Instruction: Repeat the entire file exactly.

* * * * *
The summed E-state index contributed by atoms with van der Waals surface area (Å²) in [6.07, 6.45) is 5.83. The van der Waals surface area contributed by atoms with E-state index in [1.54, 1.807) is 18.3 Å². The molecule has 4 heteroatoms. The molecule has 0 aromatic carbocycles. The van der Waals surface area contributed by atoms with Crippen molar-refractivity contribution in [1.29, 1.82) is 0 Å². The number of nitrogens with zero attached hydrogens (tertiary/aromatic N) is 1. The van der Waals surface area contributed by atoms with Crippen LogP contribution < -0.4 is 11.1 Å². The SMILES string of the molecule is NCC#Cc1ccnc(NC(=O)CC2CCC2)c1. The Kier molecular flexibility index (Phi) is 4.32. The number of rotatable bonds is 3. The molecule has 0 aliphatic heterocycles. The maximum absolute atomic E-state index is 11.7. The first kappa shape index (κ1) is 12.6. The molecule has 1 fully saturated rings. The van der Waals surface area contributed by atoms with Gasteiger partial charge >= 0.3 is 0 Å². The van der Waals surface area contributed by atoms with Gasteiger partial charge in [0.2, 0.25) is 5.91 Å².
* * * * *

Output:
The summed E-state index contributed by atoms with van der Waals surface area (Å²) in [6.07, 6.45) is 5.83. The van der Waals surface area contributed by atoms with E-state index in [1.54, 1.807) is 18.3 Å². The molecule has 4 heteroatoms. The molecule has 0 aromatic carbocycles. The van der Waals surface area contributed by atoms with Crippen molar-refractivity contribution in [1.29, 1.82) is 0 Å². The number of nitrogens with zero attached hydrogens (tertiary/aromatic N) is 1. The van der Waals surface area contributed by atoms with Crippen LogP contribution < -0.4 is 11.1 Å². The SMILES string of the molecule is NCC#Cc1ccnc(NC(=O)CC2CCC2)c1. The Kier molecular flexibility index (Phi) is 4.32. The number of rotatable bonds is 3. The molecule has 0 aliphatic heterocycles. The maximum absolute atomic E-state index is 11.7. The first kappa shape index (κ1) is 12.6. The molecule has 1 fully saturated rings. The van der Waals surface area contributed by atoms with Gasteiger partial charge >= 0.3 is 0 Å². The van der Waals surface area contributed by atoms with Gasteiger partial charge in [0.2, 0.25) is 5.91 Å².